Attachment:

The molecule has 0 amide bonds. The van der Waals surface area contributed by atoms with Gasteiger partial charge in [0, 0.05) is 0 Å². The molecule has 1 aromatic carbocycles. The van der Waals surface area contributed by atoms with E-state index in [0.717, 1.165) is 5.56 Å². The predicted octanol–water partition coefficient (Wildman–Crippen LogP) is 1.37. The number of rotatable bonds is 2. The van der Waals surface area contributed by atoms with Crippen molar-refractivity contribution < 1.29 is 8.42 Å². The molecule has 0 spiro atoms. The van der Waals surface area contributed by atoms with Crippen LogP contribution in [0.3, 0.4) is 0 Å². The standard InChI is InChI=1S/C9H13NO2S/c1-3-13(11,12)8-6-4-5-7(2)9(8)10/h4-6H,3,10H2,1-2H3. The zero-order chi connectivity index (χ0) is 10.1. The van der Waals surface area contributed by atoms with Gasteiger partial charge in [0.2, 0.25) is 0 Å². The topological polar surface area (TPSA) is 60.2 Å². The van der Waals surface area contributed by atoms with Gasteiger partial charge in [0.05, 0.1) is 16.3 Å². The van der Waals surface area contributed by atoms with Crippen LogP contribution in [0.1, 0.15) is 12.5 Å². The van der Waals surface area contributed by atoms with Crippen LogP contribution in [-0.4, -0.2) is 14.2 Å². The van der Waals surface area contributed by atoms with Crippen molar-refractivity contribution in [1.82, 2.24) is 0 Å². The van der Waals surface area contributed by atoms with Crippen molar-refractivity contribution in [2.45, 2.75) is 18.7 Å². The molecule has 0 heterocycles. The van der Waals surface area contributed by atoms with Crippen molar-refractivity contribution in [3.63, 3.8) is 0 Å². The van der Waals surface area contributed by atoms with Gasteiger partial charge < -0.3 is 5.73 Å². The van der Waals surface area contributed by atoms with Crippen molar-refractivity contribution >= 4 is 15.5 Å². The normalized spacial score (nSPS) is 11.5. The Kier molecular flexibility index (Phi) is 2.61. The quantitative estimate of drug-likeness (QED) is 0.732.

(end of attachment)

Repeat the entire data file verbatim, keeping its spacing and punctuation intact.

The molecule has 0 amide bonds. The van der Waals surface area contributed by atoms with Gasteiger partial charge in [0, 0.05) is 0 Å². The molecule has 1 aromatic carbocycles. The van der Waals surface area contributed by atoms with E-state index in [0.717, 1.165) is 5.56 Å². The predicted octanol–water partition coefficient (Wildman–Crippen LogP) is 1.37. The number of rotatable bonds is 2. The van der Waals surface area contributed by atoms with Crippen molar-refractivity contribution < 1.29 is 8.42 Å². The molecule has 0 spiro atoms. The van der Waals surface area contributed by atoms with Crippen LogP contribution in [0.3, 0.4) is 0 Å². The standard InChI is InChI=1S/C9H13NO2S/c1-3-13(11,12)8-6-4-5-7(2)9(8)10/h4-6H,3,10H2,1-2H3. The zero-order chi connectivity index (χ0) is 10.1. The van der Waals surface area contributed by atoms with Gasteiger partial charge in [0.2, 0.25) is 0 Å². The topological polar surface area (TPSA) is 60.2 Å². The van der Waals surface area contributed by atoms with Gasteiger partial charge in [0.05, 0.1) is 16.3 Å². The van der Waals surface area contributed by atoms with Crippen LogP contribution in [0.1, 0.15) is 12.5 Å². The van der Waals surface area contributed by atoms with Crippen LogP contribution in [-0.4, -0.2) is 14.2 Å². The van der Waals surface area contributed by atoms with Crippen molar-refractivity contribution in [1.82, 2.24) is 0 Å². The van der Waals surface area contributed by atoms with Crippen molar-refractivity contribution in [2.45, 2.75) is 18.7 Å². The molecule has 0 heterocycles. The van der Waals surface area contributed by atoms with Crippen molar-refractivity contribution in [3.63, 3.8) is 0 Å². The van der Waals surface area contributed by atoms with Gasteiger partial charge < -0.3 is 5.73 Å². The van der Waals surface area contributed by atoms with Crippen molar-refractivity contribution >= 4 is 15.5 Å². The normalized spacial score (nSPS) is 11.5. The Kier molecular flexibility index (Phi) is 2.61. The quantitative estimate of drug-likeness (QED) is 0.732.